A bipartisan group of Utah lawmakers intends to shine a spotlight through the state’s dirty air during the upcoming legislative session in the hopes of spurring "meaningful action to improve the air we breathe."
The House Clean Air Caucus on Wednesday unveiled 15 bills on the Capitol steps, overlooking the smog-choked Salt Lake Valley where particulate pollution climbed to levels more than double the federal standard of 35.5 micrograms per cubic meter of air.
Some of the 15 bills proposed by the House Clean Air Caucus are still being drafted. Track the numbered bills and watch for others at http://le.utah.gov/Documents/bills.htm.
Town hall on Utah air quality on Jan. 29
The Salt Lake Tribune’s Jennifer Napier-Pearce will moderate a town-hall discussion on Utah’s air-quality challenges with a panel of experts at 7 p.m. Jan. 29 at the Salt Lake City Main Library, 210 E. 400 South.
All geared to reducing emissions, the measures seek to make it easier and less expensive to drive clean vehicles, replace or retrofit "dirty diesel" school buses, encourage people to ride buses and TRAX and expand the authority of the Utah Department of Environmental Quality.
"None of us want our air to look like it does today," said caucus co-chair Patrice Arent, D-Millcreek.
"Our Clean Air Caucus members are concerned that the poor air quality we experience during winter inversions and other times of the year is seriously damaging both our personal health and Utah’s economy," Arent said, flanked by 19 legislators hailing from both ends of the state and political spectrum. "It takes some of the joy out of living in our beautiful state."
Wednesday’s foul skies were made to order for such an announcement and helped illustrate the need for bigger cuts in emissions. With an air quality index of 156, Salt Lake City was vying with Bakersfield and Visalia in southern California for the nation’s dirtiest air. Provo and Logan were also among the five cities with the poorest air quality.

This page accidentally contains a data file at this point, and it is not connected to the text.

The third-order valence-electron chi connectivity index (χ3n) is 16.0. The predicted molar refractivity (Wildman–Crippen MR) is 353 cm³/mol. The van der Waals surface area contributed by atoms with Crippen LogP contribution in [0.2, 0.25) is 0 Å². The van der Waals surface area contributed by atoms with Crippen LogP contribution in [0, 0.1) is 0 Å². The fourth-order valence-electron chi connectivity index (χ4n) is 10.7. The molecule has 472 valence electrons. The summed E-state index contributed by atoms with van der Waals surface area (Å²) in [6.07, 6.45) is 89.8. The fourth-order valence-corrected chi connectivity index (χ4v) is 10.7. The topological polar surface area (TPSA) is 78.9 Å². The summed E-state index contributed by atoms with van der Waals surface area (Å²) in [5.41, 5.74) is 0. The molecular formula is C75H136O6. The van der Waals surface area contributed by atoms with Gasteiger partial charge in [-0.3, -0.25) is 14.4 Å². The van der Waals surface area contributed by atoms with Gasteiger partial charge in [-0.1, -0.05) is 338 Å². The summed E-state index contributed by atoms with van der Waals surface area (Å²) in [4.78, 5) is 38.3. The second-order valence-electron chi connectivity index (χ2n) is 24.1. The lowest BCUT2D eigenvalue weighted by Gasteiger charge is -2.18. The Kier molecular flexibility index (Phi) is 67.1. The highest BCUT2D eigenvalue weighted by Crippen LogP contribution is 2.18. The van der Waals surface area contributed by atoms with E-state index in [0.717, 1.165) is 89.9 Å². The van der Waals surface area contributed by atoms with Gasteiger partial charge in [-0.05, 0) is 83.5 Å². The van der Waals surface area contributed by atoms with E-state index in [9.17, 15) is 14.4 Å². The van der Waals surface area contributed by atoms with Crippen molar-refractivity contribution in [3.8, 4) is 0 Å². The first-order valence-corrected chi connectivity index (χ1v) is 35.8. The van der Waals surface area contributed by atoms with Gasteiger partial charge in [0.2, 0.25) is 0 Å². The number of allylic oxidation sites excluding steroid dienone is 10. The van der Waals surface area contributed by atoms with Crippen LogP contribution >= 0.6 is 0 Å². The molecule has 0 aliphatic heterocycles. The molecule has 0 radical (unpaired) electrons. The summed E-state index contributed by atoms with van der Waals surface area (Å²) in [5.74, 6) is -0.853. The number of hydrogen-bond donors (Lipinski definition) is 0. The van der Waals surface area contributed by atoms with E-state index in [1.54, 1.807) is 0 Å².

Despite air quality gains over the past decade, a new poll shows Utahns are growing increasingly concerned about pollution. More than two-thirds want tougher emissions standards imposed on industry, even though state officials say such sources account for only 11 percent of the state’s air pollution.
Arent unveiled measures such as loosening utility regulations to remove a bureaucratic roadblock to electric-vehicle charging stations and HB38, which would create the position of sustainability director to serve in the Governor’s Office of Management and Budget.
Another bill, sponsored by Rebecca Edwards, R-North Salt Lake, would repeal old statutory language that bars the state Department of Environmental Quality from adopting standards and regulations more stringent than those of the U.S. Environmental Protection Agency.
Edwards and co-sponsor Joel Briscoe, D-Salt Lake City, contend that Utah regulators should be allowed to craft rules that are tailored to Utah.
"We don’t have that ability and our hands our tied," Edwards said. "Removing that prohibition would free them to make better decisions, more complete decisions."
Edwards, along with Republican Sen. Todd Weiler, also intends to push legislation to ban the incineration of medical waste "within close proximity" of schools and homes. Their Davis County districts host the controversial incinerator operated by medical waste handler Stericycle, whose 22-year-old facility now abuts the newer Foxboro neighborhood.
Briscoe, a caucus co-chair, also proposes allowing Wasatch Front counties, with voter approval, to raise the portion of the sales tax devoted to public transit to a full 1 percent. He noted that the Utah Transit Authority has greatly expanded light rail and commuter lines, but perhaps at a cost of reduced ridership overall.
"It’s great if you live on those lines, but we cut back bus service," Briscoe said. "Buses aren’t sexy, but they are the bread and butter of the transit system."
He acknowledged raising taxes is a tough sell, but he noted there are proposals to raise the gasoline tax to fund highway construction and argued transit needs to be part of that conversation.
"If we make our cars twice as clean and double the number of cars on the road, we are right back where we started," Briscoe said.
Another Arent-sponsored bill, HB61, would set aside $200,000 for expanding the Clean Fuels and Vehicle Technology Grant and Loan Program to include electric hybrid cars. This program provides financial assistance for the purchase of new clean-fuel vehicles, conversion or retrofit of existing vehicles, and developing fueling infrastructure.
HB41, sponsored by Stephen Handy, R-Layton, would allocate $20 million for matching funds to replace 170 school buses manufactured before 2002 and to build alternative fueling stations.
The sustainability official envisioned in Arent’s HB38 would be appointed by the governor and charged with helping state agencies craft and implement measures that save energy and cut emissions.
Share your bad air day
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